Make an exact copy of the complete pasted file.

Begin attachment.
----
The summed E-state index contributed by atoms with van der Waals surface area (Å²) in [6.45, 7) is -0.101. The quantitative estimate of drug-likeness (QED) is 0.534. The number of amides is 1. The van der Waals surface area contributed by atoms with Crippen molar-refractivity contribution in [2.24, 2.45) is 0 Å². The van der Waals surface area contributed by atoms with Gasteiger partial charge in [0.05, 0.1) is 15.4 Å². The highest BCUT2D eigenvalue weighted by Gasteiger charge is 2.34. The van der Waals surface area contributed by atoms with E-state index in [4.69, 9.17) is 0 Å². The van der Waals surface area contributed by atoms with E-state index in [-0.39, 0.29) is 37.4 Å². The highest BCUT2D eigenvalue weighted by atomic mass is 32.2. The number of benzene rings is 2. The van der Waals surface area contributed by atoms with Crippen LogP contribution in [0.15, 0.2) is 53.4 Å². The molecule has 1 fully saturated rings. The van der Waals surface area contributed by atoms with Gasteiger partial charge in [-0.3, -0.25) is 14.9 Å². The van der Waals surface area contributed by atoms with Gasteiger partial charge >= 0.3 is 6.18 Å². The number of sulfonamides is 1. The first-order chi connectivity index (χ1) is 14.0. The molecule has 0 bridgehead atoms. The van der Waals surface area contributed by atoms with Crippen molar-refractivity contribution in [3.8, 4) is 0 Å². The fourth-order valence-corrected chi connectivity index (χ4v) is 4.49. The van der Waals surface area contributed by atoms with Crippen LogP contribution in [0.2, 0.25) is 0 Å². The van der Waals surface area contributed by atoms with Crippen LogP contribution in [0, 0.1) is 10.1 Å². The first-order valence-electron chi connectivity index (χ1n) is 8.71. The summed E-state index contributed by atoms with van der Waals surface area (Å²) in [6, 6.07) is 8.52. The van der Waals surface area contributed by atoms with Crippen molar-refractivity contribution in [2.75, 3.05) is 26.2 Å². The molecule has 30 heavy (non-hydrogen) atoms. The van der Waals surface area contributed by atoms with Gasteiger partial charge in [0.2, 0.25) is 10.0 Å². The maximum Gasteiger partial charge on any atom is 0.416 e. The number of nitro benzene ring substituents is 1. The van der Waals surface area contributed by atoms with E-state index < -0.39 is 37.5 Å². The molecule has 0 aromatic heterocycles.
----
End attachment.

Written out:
The summed E-state index contributed by atoms with van der Waals surface area (Å²) in [6.45, 7) is -0.101. The quantitative estimate of drug-likeness (QED) is 0.534. The number of amides is 1. The van der Waals surface area contributed by atoms with Crippen molar-refractivity contribution in [2.24, 2.45) is 0 Å². The van der Waals surface area contributed by atoms with Gasteiger partial charge in [0.05, 0.1) is 15.4 Å². The highest BCUT2D eigenvalue weighted by Gasteiger charge is 2.34. The van der Waals surface area contributed by atoms with E-state index in [4.69, 9.17) is 0 Å². The van der Waals surface area contributed by atoms with E-state index in [-0.39, 0.29) is 37.4 Å². The highest BCUT2D eigenvalue weighted by atomic mass is 32.2. The number of benzene rings is 2. The van der Waals surface area contributed by atoms with Crippen LogP contribution in [0.15, 0.2) is 53.4 Å². The molecule has 1 fully saturated rings. The van der Waals surface area contributed by atoms with Gasteiger partial charge in [-0.3, -0.25) is 14.9 Å². The van der Waals surface area contributed by atoms with Gasteiger partial charge >= 0.3 is 6.18 Å². The number of sulfonamides is 1. The first-order chi connectivity index (χ1) is 14.0. The molecule has 0 bridgehead atoms. The van der Waals surface area contributed by atoms with Crippen molar-refractivity contribution in [3.8, 4) is 0 Å². The fourth-order valence-corrected chi connectivity index (χ4v) is 4.49. The van der Waals surface area contributed by atoms with Crippen LogP contribution in [0.2, 0.25) is 0 Å². The van der Waals surface area contributed by atoms with Crippen LogP contribution in [0, 0.1) is 10.1 Å². The first-order valence-electron chi connectivity index (χ1n) is 8.71. The summed E-state index contributed by atoms with van der Waals surface area (Å²) in [6, 6.07) is 8.52. The van der Waals surface area contributed by atoms with Crippen molar-refractivity contribution in [2.75, 3.05) is 26.2 Å². The molecule has 30 heavy (non-hydrogen) atoms. The van der Waals surface area contributed by atoms with Gasteiger partial charge in [0.2, 0.25) is 10.0 Å². The maximum Gasteiger partial charge on any atom is 0.416 e. The number of nitro benzene ring substituents is 1. The van der Waals surface area contributed by atoms with E-state index < -0.39 is 37.5 Å². The molecule has 0 aromatic heterocycles.